Good readers always make predictions about what will happen next in a story. They base those predictions on what they know about stories, the characters, and thinking about the clues that have been given. At the end of each chapter of Lucy Rose write a prediction about what you think might happen next. Remember that it is not important that you’re right (after all readers love to be surprised!) but it’s important to try to figure it out!
Create a bookmark by folding a piece of paper in half lengthwise (or use an index card). On it list all the things Lucy learns while she’s eavesdropping on her mom and friends.  At the end of the novel, go back through and decide what Lucy Rose learned in the end about all those pieces of information!

Inspired by Adam Rex’s illustrations create a sketch of another scene in the novel. On the back explain why you picked this scene.
After reading:
Write a short reader’s theater script from your favorite scene in the book and act it out for the class. (Lucy Rose would be so impressed!)
Create a poster (like the one Lucy Rose made about the play!) only make this one about the book! Convince readers why they would like this story with your poster.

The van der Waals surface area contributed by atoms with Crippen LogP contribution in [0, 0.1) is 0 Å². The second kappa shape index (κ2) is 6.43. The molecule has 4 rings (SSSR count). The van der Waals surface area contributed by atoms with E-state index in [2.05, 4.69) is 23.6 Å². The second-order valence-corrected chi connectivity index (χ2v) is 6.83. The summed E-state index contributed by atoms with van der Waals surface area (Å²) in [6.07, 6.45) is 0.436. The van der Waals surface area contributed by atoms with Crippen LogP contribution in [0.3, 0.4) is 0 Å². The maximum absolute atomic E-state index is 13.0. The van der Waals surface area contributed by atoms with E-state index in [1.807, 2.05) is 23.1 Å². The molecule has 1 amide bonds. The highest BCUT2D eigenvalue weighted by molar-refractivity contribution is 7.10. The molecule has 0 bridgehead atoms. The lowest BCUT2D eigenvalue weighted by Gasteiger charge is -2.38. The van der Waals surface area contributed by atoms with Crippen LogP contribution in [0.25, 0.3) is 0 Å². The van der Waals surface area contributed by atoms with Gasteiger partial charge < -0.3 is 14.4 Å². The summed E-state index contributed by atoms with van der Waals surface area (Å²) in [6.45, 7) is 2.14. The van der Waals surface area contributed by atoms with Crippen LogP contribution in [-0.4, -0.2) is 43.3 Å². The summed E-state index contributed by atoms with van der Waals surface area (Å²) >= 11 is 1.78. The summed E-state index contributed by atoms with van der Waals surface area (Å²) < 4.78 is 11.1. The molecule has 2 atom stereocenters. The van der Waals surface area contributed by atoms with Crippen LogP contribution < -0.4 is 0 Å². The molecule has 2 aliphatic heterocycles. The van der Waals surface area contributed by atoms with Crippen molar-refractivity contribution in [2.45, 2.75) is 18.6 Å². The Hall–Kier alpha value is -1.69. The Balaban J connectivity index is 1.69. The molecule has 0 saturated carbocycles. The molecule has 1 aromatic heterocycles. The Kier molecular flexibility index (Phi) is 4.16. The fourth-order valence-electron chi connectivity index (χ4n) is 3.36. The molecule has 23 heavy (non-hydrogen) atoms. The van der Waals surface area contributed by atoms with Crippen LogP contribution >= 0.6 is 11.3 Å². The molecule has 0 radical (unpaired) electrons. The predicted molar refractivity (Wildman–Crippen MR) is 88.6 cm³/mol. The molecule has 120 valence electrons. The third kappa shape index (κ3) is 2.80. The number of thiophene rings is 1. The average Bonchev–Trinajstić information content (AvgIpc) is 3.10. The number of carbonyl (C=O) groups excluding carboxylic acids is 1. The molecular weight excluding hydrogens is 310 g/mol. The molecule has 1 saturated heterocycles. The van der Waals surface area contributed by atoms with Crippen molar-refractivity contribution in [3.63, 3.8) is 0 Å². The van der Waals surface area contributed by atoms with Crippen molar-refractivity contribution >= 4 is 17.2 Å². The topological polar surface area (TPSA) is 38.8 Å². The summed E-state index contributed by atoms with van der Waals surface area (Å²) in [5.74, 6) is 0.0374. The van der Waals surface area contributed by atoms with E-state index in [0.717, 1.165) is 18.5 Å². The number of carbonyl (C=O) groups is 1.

Working Myself to Pieces and Bits
Lucy Rose is one smart cookie or maybe even a cupcake! Jonique’s family is getting ready to open a bakery only it is a lot more work and money than they ever expected. What will they do?  Leave it to Lucy Rose to come up with a plan to Save the Day! While Lucy Rose does everything she can to raise money for the cause, Ashley does everything she can to make Lucy Rose miserable, especially calling her Mrs. Melonhead! How will Lucy handle Ashley and the pressure to succeed?
Have you ever tried to raise money? How can kids earn money? How do you think Lucy Rose might attempt it?
During reading:
  1. As you read find quotes that you think are important to understanding the story or the characters. On the left hand side add the quote and on the right add your response. Think about connections to your life or other books, memories, your thoughts about the writing itself or to things you’ve learned. Ex: “Grown-ups can be a disappointing lot” (p. 123)
  2. A summary is a short statement about the most important parts of a story. After you read each chapter write a short summary about what happened during that chapter. Be sure to focus on only the most important parts of the story.